Molly finds herself scrolling down to the bottom of the page, past another photo of Will, to a bright red text box that says GOT A TIP? and includes an email address.
Without thinking, Molly copies the address, and opens up a new tab to log into her email account.
I am Molly Graham, she types into a new message, and I have some questions I hope you will answer.
Freddie Lounds is on her stoop the next afternoon.
“Thanks for coming,” Molly sighs, holding the door open as Freddie smiles tightly and takes a step inside. “I know Maine is a long way from Baltimore.”
Right away, it’s obvious Freddie is a journalist. Her gaze flickers over the entirety of the entry way, snap-click fast, from the floors to the ceilings, to the picture frames hung on the wall - empty, now.
Molly knows Freddie is looking for any trace of Will she can find.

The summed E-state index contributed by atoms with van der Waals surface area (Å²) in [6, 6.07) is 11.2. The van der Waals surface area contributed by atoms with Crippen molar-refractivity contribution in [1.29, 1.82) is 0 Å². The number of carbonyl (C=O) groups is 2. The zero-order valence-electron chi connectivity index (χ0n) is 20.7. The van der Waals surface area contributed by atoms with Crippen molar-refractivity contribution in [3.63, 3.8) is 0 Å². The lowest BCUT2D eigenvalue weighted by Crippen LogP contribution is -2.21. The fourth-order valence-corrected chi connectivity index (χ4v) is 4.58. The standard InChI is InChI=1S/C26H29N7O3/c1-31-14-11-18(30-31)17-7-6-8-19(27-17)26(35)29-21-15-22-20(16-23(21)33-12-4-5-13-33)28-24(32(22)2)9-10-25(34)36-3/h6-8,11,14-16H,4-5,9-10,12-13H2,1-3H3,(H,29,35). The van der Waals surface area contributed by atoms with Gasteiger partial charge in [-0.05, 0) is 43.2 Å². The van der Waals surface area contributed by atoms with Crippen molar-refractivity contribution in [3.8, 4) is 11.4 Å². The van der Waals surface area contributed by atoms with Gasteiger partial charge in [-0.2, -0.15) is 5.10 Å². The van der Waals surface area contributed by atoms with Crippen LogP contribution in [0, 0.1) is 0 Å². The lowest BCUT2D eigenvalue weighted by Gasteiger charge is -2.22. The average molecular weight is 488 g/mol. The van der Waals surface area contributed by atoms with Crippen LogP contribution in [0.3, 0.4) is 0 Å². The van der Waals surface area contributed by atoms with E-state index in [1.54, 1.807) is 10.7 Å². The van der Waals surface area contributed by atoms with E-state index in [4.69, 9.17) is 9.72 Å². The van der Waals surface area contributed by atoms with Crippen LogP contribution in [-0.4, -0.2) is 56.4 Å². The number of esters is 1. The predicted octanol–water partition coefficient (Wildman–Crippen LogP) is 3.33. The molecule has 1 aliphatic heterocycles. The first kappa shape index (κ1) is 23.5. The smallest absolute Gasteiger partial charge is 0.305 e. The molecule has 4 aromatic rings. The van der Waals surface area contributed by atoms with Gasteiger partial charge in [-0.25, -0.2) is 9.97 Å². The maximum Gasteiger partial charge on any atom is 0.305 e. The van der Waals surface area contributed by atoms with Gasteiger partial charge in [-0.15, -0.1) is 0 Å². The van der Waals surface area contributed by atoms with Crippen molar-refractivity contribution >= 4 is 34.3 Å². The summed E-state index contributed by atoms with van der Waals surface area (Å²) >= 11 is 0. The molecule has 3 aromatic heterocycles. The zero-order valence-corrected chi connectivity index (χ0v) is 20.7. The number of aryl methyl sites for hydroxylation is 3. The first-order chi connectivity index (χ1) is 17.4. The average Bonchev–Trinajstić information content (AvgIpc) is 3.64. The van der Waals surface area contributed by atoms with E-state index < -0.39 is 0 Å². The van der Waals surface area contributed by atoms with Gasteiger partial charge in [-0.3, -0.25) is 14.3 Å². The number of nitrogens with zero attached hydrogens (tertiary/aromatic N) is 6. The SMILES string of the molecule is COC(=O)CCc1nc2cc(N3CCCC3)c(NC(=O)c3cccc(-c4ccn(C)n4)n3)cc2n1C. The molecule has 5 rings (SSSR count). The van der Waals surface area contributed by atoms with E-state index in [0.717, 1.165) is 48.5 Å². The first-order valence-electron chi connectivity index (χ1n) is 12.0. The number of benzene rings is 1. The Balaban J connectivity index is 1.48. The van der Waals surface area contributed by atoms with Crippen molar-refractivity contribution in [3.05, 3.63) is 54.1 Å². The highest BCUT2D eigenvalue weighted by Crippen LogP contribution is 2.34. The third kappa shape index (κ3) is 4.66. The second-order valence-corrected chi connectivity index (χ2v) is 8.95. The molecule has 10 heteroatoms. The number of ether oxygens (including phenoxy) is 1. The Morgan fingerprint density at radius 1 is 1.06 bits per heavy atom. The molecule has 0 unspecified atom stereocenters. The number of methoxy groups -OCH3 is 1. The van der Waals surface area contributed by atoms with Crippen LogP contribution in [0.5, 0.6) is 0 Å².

“I appreciate you reaching out,” Freddie replies, her words carefully weighted. She rests one hand on the top flap of her purse, held tightly at her hip by the thin strap across her chest. “I can only imagine how hard the last few months have been.”
Confused, Molly frowns, and closes the door. She says, “It’s only been a month and a half.”
“I know,” Freddie replies.
They stand frozen for a moment, regarding one another carefully. Molly, warily.
“Let’s sit in the kitchen,” Molly finally offers, toeing Walter’s sneakers from their immediate path. She affixes a close mouthed smile on her face, and holds it in Freddie’s general direction until Freddie nods and takes a step forward.
Her head swivels back and forth as she walks down the dim hallway, taking in her surroundings.
Freddie has known Will for longer than Molly ever did. In some ways, Freddie knows him better.
Molly tries not to think about that right now.
“Will’s dogs are gone,” Freddie comments.
As they enter the kitchen, Molly points her towards the table and chairs.
She spent more time cleaning this morning. Packing Will’s remaining things, throwing away the last of their shared belongings that she couldn’t bare to look at anymore. All of the physical evidence that proves she ever knew Will at all now lives in the garage, packed carefully into eight moving boxes.